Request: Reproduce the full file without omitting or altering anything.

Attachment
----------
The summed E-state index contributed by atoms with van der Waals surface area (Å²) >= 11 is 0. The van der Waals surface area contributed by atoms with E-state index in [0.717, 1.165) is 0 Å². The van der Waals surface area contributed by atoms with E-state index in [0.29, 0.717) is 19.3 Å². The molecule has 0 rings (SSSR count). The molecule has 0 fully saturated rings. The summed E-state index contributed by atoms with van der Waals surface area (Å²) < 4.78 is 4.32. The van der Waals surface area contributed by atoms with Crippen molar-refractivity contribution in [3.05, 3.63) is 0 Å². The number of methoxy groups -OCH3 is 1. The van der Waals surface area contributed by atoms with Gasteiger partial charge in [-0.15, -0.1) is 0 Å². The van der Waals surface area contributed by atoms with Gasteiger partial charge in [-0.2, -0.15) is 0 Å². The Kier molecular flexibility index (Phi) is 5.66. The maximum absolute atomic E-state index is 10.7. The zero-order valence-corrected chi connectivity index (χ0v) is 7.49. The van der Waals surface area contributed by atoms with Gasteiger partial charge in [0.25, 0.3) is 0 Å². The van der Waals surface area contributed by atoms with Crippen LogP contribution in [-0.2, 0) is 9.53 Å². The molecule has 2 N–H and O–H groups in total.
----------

The summed E-state index contributed by atoms with van der Waals surface area (Å²) >= 11 is 0. The van der Waals surface area contributed by atoms with E-state index in [0.717, 1.165) is 0 Å². The van der Waals surface area contributed by atoms with E-state index in [0.29, 0.717) is 19.3 Å². The molecule has 0 rings (SSSR count). The molecule has 0 fully saturated rings. The summed E-state index contributed by atoms with van der Waals surface area (Å²) < 4.78 is 4.32. The van der Waals surface area contributed by atoms with Crippen molar-refractivity contribution in [3.05, 3.63) is 0 Å². The number of methoxy groups -OCH3 is 1. The van der Waals surface area contributed by atoms with Gasteiger partial charge in [-0.15, -0.1) is 0 Å². The van der Waals surface area contributed by atoms with Gasteiger partial charge in [-0.2, -0.15) is 0 Å². The Kier molecular flexibility index (Phi) is 5.66. The maximum absolute atomic E-state index is 10.7. The zero-order valence-corrected chi connectivity index (χ0v) is 7.49. The van der Waals surface area contributed by atoms with Gasteiger partial charge in [0.25, 0.3) is 0 Å². The van der Waals surface area contributed by atoms with Crippen LogP contribution in [-0.2, 0) is 9.53 Å². The molecule has 2 N–H and O–H groups in total.